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Marathon Preview: Who To Watch On Race Day

Jacqueline Benson shoots the starting piston for the elite womens start of the 117th running of the Boston Marathon, in Hopkinton, Mass., Monday, April 15, 2013. (AP Photo/Stew Milne)

Jacqueline Benson shoots the starting piston for the elite womens start of the 117th running of the Boston Marathon, in Hopkinton, Mass., Monday, April 15, 2013. (AP Photo/Stew Milne)

BOSTON — The Boston Marathon takes over the city on Marathon Monday.

“This is a sport of surprises. Yes, the cream of the crop and the champions almost always come through, but not always,”  said four-time Boston Marathon winner Bill Rodgers.

As more than 25,000 runners arrive in Hopkinton, Mass. Monday morning, will there be any surprises in today’s 117th running of the Boston Marathon?

WBUR’s Alex Ashlock will be covering the race and joined Morning Edition for a preview.

Bob Oakes: First of all, it doesn’t look like there will be any weather surprises today. The forecast is sunny, highs around the mid-50s. But what about surprises in the race itself?

Alex Ashlock: The big surprise would be a victory by an American in either the men’s or women’s open races. That hasn’t happened for the men since 1983 and the women since 1985. And the best shot for that streak to end today is Shalane Flanagan in the women’s race.

She’s from right here in Marblehead, Mass. Her mom and dad were talented runners, and she used to watch her dad run the marathon.

That’s right. Her father ran a two hour, 18 minute here in Boston, and that’s why she says she couldn’t be more excited to be running the Boston Marathon for the first time:

The marathon terrified me when I was growing up, so that’s why it was so enticing — it seemed impossible and superhuman that people could do it.

It turns out she can do it too. Flanagan won the us Olympic trials marathon in January 2012. She then finished 10th in the Olympics last summer. She reflected on her running strategy:

I believe that the best thing I can do is put myself in contention, put myself in the position to capitalize on the day. I don’t know what anyone else is capable of. I expect a really hard race. I expect to die a thousand deaths, and I expect to just run my heart out.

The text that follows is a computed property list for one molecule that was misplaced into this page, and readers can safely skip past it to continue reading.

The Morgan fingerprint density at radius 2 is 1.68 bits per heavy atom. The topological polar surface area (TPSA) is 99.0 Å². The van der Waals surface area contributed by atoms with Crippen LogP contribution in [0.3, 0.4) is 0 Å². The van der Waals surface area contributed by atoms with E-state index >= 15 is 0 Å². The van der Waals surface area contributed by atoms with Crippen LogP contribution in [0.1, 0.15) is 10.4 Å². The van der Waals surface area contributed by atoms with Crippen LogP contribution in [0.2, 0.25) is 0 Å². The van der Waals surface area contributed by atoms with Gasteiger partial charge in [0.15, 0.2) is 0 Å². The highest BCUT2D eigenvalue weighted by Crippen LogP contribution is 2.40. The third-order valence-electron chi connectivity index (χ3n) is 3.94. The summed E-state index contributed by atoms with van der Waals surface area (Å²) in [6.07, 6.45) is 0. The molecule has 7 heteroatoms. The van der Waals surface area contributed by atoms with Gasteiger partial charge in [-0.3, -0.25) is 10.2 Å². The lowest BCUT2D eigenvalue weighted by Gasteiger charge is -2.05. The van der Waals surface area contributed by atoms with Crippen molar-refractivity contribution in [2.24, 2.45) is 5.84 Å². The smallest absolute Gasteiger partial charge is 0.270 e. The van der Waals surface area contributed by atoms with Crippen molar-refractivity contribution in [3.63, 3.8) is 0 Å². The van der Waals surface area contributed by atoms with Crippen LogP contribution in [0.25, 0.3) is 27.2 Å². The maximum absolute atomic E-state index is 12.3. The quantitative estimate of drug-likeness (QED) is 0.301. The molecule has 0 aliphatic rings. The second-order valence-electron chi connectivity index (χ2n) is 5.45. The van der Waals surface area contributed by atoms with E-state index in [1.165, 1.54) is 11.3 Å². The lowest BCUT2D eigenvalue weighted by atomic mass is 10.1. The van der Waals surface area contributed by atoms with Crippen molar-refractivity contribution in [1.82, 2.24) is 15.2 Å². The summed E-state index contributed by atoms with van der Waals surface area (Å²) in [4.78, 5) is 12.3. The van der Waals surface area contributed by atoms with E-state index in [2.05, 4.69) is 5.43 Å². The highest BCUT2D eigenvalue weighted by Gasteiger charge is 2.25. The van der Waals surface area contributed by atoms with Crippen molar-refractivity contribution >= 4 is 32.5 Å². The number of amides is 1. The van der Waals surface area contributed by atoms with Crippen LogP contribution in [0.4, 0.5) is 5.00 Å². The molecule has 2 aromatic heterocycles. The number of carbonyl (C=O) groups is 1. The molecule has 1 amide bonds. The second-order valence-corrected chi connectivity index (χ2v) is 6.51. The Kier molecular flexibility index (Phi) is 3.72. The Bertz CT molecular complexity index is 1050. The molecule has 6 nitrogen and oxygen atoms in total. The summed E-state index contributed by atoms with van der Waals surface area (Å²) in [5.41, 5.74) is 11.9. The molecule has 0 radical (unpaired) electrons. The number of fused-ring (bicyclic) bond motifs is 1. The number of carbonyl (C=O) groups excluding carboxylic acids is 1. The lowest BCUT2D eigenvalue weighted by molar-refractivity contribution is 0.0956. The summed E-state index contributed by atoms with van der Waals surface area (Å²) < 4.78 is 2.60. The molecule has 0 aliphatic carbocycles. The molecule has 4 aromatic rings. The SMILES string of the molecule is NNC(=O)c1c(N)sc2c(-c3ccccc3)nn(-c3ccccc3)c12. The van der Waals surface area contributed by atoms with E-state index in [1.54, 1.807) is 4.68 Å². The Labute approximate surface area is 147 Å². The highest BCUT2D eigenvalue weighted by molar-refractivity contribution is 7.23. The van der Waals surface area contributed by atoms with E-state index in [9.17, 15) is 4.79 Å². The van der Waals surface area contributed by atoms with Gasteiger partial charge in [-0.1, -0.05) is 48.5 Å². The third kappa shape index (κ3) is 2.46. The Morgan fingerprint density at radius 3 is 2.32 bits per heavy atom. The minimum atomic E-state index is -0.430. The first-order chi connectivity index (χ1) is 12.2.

No doubt she will run her heart out today. But I should point out her fastest marathon time is about three minutes slower than the fastest time by the defending champion in the race, Sharon Cherop of Kenya. There are four other women in the field who are even faster than Cherop.

What about other Americans in the field that we should be watching?

Kara Goucher has run the Boston Marathon well before. She was third in 2009 and fifth in 2011. Goucher explained further:

I love this race. I love this course. I feel like I can win here. The first year I feel like I made some tactical errors that cost me the win. The second year my son was only six and a half months old, and I just wasn’t ready to compete at this level. Now I’m healthy and I’m hungry — this is something that i want very badly.

What about the men’s races? It was so hot last year, and it made for such a slow race.

That’s right. Kenyan Wesley Korir is expecting a much faster race than the one he won last year in that hot weather in just under two hours and 13 minutes.

Korir is a very interesting guy. He was recently elected to Kenya’s parliament, and he has his own foundation which works to get medical supplies into remote areas of Kenya’s Rift Valley, where he grew up. Korir said running is only the starting point for him:

As I always say, running gives me a stepping stone. It gives me a platform to do what I love to do. And for me to get that platform, I have to win.

The Americans who ran the Olympic marathon last summer are not running in Boston this year. They were supposed to, but they’re either sick or injured, so who challenges Korir?

Well, certainly other Africans, a talented group of Ethiopians in the race today, Kenyans as well. I would keep my eyes on Gebregziabher Gebremariam, who finished third two years ago in the Boston Marathon.

There was a world record in the men’s wheelchair race last year, despite the hot weather. How are those races shaping up today?

Josh Cassidy of Canada set the world record here last year. He’s back, along with American Shirley Reilly, who won here last year and then went on to win the gold medal in the Paralympic marathon. T

he wheelchair races are getting a boost because there’s extra prize money for the racers who win here and also in London — that marathon is coming up this Sunday. For the Boston Marathon, the wheelchair winners will take home $15,000 a piece, and the winners in the open races will earn $150,000 a piece.

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